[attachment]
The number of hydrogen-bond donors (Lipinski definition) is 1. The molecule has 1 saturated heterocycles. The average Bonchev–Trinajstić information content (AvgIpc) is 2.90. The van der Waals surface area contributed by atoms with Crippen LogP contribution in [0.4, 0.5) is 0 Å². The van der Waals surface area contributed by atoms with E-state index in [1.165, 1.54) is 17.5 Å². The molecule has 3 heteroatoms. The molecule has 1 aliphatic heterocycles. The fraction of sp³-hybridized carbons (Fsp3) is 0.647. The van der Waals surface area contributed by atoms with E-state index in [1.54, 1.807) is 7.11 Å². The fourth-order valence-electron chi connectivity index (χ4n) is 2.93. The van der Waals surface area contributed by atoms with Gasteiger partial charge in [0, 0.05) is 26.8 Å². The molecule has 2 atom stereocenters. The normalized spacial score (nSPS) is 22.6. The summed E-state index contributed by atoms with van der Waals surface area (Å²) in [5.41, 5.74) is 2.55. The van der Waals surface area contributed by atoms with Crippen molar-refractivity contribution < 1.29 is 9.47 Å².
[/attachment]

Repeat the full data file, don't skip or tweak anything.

The number of hydrogen-bond donors (Lipinski definition) is 1. The molecule has 1 saturated heterocycles. The average Bonchev–Trinajstić information content (AvgIpc) is 2.90. The van der Waals surface area contributed by atoms with Crippen LogP contribution in [0.4, 0.5) is 0 Å². The van der Waals surface area contributed by atoms with E-state index in [1.165, 1.54) is 17.5 Å². The molecule has 3 heteroatoms. The molecule has 1 aliphatic heterocycles. The fraction of sp³-hybridized carbons (Fsp3) is 0.647. The van der Waals surface area contributed by atoms with E-state index in [1.54, 1.807) is 7.11 Å². The fourth-order valence-electron chi connectivity index (χ4n) is 2.93. The van der Waals surface area contributed by atoms with Gasteiger partial charge in [0, 0.05) is 26.8 Å². The molecule has 2 atom stereocenters. The normalized spacial score (nSPS) is 22.6. The summed E-state index contributed by atoms with van der Waals surface area (Å²) in [5.41, 5.74) is 2.55. The van der Waals surface area contributed by atoms with Crippen molar-refractivity contribution < 1.29 is 9.47 Å².